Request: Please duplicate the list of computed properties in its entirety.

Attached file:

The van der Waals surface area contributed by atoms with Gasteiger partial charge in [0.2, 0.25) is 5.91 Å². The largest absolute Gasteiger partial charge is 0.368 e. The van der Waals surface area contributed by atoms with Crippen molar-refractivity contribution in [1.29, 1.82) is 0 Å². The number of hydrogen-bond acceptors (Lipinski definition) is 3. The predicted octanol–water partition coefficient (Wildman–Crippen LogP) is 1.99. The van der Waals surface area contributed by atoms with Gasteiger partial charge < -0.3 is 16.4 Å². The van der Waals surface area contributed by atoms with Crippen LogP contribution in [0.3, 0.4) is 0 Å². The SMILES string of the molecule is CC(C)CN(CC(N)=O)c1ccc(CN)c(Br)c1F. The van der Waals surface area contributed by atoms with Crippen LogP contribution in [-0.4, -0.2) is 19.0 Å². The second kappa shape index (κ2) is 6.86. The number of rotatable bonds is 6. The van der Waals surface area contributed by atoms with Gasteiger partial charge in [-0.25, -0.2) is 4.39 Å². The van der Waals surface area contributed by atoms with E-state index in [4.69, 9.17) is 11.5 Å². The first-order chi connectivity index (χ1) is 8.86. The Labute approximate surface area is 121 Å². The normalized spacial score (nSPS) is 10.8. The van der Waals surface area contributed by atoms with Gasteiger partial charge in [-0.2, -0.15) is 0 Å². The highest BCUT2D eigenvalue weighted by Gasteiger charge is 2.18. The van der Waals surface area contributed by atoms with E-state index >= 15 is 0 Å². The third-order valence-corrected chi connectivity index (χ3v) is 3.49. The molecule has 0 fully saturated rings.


The van der Waals surface area contributed by atoms with Gasteiger partial charge in [0.2, 0.25) is 5.91 Å². The largest absolute Gasteiger partial charge is 0.368 e. The van der Waals surface area contributed by atoms with Crippen molar-refractivity contribution in [1.29, 1.82) is 0 Å². The number of hydrogen-bond acceptors (Lipinski definition) is 3. The predicted octanol–water partition coefficient (Wildman–Crippen LogP) is 1.99. The van der Waals surface area contributed by atoms with Gasteiger partial charge < -0.3 is 16.4 Å². The van der Waals surface area contributed by atoms with Crippen LogP contribution in [0.3, 0.4) is 0 Å². The SMILES string of the molecule is CC(C)CN(CC(N)=O)c1ccc(CN)c(Br)c1F. The van der Waals surface area contributed by atoms with Crippen LogP contribution in [-0.4, -0.2) is 19.0 Å². The second kappa shape index (κ2) is 6.86. The number of rotatable bonds is 6. The van der Waals surface area contributed by atoms with Gasteiger partial charge in [-0.25, -0.2) is 4.39 Å². The van der Waals surface area contributed by atoms with E-state index in [4.69, 9.17) is 11.5 Å². The first-order chi connectivity index (χ1) is 8.86. The Labute approximate surface area is 121 Å². The normalized spacial score (nSPS) is 10.8. The van der Waals surface area contributed by atoms with Gasteiger partial charge in [-0.2, -0.15) is 0 Å². The highest BCUT2D eigenvalue weighted by Gasteiger charge is 2.18. The van der Waals surface area contributed by atoms with E-state index >= 15 is 0 Å². The third-order valence-corrected chi connectivity index (χ3v) is 3.49. The molecule has 0 fully saturated rings.